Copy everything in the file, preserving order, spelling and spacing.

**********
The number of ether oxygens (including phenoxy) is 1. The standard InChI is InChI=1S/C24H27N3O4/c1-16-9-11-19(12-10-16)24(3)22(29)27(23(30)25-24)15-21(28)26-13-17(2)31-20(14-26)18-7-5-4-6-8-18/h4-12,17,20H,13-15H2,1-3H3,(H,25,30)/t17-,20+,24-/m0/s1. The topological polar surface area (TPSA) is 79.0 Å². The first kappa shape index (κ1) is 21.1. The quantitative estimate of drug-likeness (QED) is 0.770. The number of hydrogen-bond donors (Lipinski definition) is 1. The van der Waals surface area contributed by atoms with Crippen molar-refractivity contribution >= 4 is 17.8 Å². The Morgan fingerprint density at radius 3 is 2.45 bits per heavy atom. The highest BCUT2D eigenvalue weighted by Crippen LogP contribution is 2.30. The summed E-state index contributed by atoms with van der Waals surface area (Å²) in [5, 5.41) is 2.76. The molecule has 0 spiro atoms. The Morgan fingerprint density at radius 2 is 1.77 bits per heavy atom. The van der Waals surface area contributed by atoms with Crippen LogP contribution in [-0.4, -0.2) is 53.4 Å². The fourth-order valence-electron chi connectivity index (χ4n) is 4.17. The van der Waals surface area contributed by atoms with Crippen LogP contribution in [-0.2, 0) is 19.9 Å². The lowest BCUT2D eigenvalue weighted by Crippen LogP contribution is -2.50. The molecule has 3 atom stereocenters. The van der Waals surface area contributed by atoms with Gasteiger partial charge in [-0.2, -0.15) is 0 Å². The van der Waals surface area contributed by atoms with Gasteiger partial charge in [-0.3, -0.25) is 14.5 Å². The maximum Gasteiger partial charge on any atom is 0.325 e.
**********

The number of ether oxygens (including phenoxy) is 1. The standard InChI is InChI=1S/C24H27N3O4/c1-16-9-11-19(12-10-16)24(3)22(29)27(23(30)25-24)15-21(28)26-13-17(2)31-20(14-26)18-7-5-4-6-8-18/h4-12,17,20H,13-15H2,1-3H3,(H,25,30)/t17-,20+,24-/m0/s1. The topological polar surface area (TPSA) is 79.0 Å². The first kappa shape index (κ1) is 21.1. The quantitative estimate of drug-likeness (QED) is 0.770. The number of hydrogen-bond donors (Lipinski definition) is 1. The van der Waals surface area contributed by atoms with Crippen molar-refractivity contribution >= 4 is 17.8 Å². The Morgan fingerprint density at radius 3 is 2.45 bits per heavy atom. The highest BCUT2D eigenvalue weighted by Crippen LogP contribution is 2.30. The summed E-state index contributed by atoms with van der Waals surface area (Å²) in [5, 5.41) is 2.76. The molecule has 0 spiro atoms. The Morgan fingerprint density at radius 2 is 1.77 bits per heavy atom. The van der Waals surface area contributed by atoms with Crippen LogP contribution in [-0.4, -0.2) is 53.4 Å². The fourth-order valence-electron chi connectivity index (χ4n) is 4.17. The van der Waals surface area contributed by atoms with Crippen LogP contribution in [-0.2, 0) is 19.9 Å². The lowest BCUT2D eigenvalue weighted by Crippen LogP contribution is -2.50. The molecule has 3 atom stereocenters. The van der Waals surface area contributed by atoms with Gasteiger partial charge in [-0.2, -0.15) is 0 Å². The van der Waals surface area contributed by atoms with Gasteiger partial charge in [-0.3, -0.25) is 14.5 Å². The maximum Gasteiger partial charge on any atom is 0.325 e.